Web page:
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Political Disorientation Has No Age Limit: A Case of Ugandan Parliament
Presidential Age Limit
The issue of amending article 102 (b) of the Ugandan constitution to remove the presidential age limit has been a subject of contentious debate over the last several weeks. Members of the opposition believe that the planned bill is a ploy by the ruling party to pave way for the incumbent president to run for another presidential term in 2021 after clocking the mandatory retirement age of 75 years. While amending the constitution is supposed to be a normal parliamentary exercise, it is curious that this issue has engendered hysteria on the opposition side and euphoria on the ruling party side.
Having watched with dismay the images of a cult-like Ugandan parliament in recent days, I cant help wondering what has befallen the pearl of Africa: red headbands have now become the new parliamentary dress code for the opposition lawmakers to symbolize defiance and civil disobedience; participating in running battles with police in the halls of parliament in a hide-and-seek fashion now epitomizes a state that has resorted to kindergarten-like recess activities; urinating on the fence of the ministry of finance by an honorable member of parliament has typified lack of civility and decency in our elected officials; undercover police swinging into action to professionally arrest the defiant members of parliament on the orders of the Speaker of Parliament illuminates the speaker's demanding job of handling child-like adult lawmakers; and the smacking of one another on the head with chairs and desks in parliament illustrates the need to hummer into the heads of our elected officials a sense of personal responsibility. This in large measure epitomizes a society that is tired, confused and angry.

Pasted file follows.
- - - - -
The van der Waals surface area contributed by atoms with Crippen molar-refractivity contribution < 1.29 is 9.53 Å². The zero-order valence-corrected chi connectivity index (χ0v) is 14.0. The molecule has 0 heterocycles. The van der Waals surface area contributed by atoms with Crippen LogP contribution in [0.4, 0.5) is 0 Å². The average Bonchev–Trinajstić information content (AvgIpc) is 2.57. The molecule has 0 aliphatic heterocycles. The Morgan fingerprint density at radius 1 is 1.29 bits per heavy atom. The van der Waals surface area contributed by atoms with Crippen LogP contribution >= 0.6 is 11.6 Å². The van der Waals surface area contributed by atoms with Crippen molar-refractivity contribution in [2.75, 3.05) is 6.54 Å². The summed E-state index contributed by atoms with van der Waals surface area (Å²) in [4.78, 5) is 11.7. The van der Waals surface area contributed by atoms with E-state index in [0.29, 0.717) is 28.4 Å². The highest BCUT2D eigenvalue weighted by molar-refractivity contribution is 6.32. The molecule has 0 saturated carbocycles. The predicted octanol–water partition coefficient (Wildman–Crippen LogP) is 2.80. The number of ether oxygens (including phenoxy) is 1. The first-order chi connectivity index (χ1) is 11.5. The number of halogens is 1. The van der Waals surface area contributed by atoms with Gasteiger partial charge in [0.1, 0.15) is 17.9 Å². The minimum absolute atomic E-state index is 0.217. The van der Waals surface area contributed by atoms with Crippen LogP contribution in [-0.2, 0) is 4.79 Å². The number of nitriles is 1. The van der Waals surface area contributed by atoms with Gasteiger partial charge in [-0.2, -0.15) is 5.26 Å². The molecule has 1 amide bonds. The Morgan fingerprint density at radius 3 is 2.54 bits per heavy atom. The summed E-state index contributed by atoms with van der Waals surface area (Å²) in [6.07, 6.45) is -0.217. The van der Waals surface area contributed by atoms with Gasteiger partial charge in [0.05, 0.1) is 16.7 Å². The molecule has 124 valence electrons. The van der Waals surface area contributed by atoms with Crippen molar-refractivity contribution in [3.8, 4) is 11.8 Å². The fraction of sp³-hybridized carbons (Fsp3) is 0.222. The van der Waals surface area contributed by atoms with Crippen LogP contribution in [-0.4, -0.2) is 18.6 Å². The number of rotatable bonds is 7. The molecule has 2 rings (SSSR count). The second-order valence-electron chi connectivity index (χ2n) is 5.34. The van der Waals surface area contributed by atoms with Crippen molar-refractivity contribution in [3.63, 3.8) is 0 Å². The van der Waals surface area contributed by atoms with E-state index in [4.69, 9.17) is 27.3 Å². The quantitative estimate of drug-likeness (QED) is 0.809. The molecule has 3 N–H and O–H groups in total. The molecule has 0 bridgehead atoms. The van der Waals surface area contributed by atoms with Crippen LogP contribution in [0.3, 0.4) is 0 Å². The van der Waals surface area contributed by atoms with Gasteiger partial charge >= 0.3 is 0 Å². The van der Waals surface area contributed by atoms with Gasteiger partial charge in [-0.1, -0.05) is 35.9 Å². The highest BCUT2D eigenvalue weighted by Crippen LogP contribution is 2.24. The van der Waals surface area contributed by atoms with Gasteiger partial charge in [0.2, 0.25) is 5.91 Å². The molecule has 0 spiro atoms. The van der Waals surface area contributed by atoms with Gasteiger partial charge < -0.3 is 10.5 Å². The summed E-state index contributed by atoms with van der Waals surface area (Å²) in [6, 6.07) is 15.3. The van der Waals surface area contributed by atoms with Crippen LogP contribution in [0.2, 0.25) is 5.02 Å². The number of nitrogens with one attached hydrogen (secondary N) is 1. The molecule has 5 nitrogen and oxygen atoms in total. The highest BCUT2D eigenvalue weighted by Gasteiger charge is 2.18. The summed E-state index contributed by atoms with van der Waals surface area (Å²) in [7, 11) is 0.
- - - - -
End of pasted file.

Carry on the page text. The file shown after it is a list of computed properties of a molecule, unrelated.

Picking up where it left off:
John Mbuga was right after all: "When the madness of an entire nation disturbs a solitary mind, it is not enough to say that a man is mad." The Ugandan parliamentary spectacle, which has became a media sensation and an international disgrace, requires a cool-off time for the country to heal. What is disturbing, however, is the fact that everybody is involved; the lawmakers, the police, the cabinet ministers, the speaker of parliament, and the general public. And what is more surprising is the fact that the situation is so politically disorienting that nobody seems to understand what is really going on.